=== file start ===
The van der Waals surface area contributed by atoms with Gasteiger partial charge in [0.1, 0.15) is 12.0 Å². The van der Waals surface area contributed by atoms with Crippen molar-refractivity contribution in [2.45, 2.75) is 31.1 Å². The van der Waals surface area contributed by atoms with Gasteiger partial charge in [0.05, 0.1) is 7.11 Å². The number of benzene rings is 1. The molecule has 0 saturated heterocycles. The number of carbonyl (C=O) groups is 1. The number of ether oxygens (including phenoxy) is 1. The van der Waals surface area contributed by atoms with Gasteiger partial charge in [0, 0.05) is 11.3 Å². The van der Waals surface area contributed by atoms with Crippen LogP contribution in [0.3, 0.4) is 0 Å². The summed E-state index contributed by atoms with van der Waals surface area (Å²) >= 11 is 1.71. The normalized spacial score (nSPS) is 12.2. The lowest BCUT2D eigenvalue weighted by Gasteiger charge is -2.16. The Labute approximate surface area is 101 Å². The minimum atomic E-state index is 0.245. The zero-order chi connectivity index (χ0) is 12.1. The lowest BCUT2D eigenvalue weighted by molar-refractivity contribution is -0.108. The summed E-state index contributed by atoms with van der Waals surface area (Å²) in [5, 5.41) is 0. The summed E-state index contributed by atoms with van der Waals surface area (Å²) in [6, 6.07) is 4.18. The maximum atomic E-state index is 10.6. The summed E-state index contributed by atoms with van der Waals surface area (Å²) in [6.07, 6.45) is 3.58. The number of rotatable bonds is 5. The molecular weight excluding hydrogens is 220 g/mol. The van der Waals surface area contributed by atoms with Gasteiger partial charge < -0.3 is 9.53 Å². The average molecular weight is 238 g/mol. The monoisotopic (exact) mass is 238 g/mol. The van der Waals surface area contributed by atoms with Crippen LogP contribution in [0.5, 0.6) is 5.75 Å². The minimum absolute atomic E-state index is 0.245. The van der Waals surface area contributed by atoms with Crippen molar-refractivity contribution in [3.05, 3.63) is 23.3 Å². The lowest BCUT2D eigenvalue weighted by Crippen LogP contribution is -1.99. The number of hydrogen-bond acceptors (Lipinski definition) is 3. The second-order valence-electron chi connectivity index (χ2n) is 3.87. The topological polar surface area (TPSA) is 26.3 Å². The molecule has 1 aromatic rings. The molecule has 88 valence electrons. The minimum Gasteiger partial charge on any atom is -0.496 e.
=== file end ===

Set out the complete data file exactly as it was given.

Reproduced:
The van der Waals surface area contributed by atoms with Gasteiger partial charge in [0.1, 0.15) is 12.0 Å². The van der Waals surface area contributed by atoms with Crippen molar-refractivity contribution in [2.45, 2.75) is 31.1 Å². The van der Waals surface area contributed by atoms with Gasteiger partial charge in [0.05, 0.1) is 7.11 Å². The number of benzene rings is 1. The molecule has 0 saturated heterocycles. The number of carbonyl (C=O) groups is 1. The number of ether oxygens (including phenoxy) is 1. The van der Waals surface area contributed by atoms with Gasteiger partial charge in [0, 0.05) is 11.3 Å². The van der Waals surface area contributed by atoms with Crippen LogP contribution in [0.3, 0.4) is 0 Å². The summed E-state index contributed by atoms with van der Waals surface area (Å²) >= 11 is 1.71. The normalized spacial score (nSPS) is 12.2. The lowest BCUT2D eigenvalue weighted by Gasteiger charge is -2.16. The Labute approximate surface area is 101 Å². The minimum atomic E-state index is 0.245. The zero-order chi connectivity index (χ0) is 12.1. The lowest BCUT2D eigenvalue weighted by molar-refractivity contribution is -0.108. The summed E-state index contributed by atoms with van der Waals surface area (Å²) in [5, 5.41) is 0. The summed E-state index contributed by atoms with van der Waals surface area (Å²) in [6, 6.07) is 4.18. The maximum atomic E-state index is 10.6. The summed E-state index contributed by atoms with van der Waals surface area (Å²) in [6.07, 6.45) is 3.58. The number of rotatable bonds is 5. The molecular weight excluding hydrogens is 220 g/mol. The van der Waals surface area contributed by atoms with Gasteiger partial charge < -0.3 is 9.53 Å². The average molecular weight is 238 g/mol. The monoisotopic (exact) mass is 238 g/mol. The van der Waals surface area contributed by atoms with Crippen LogP contribution in [0.5, 0.6) is 5.75 Å². The minimum absolute atomic E-state index is 0.245. The van der Waals surface area contributed by atoms with Crippen molar-refractivity contribution in [3.05, 3.63) is 23.3 Å². The lowest BCUT2D eigenvalue weighted by Crippen LogP contribution is -1.99. The number of hydrogen-bond acceptors (Lipinski definition) is 3. The second-order valence-electron chi connectivity index (χ2n) is 3.87. The topological polar surface area (TPSA) is 26.3 Å². The molecule has 1 aromatic rings. The molecule has 88 valence electrons. The minimum Gasteiger partial charge on any atom is -0.496 e.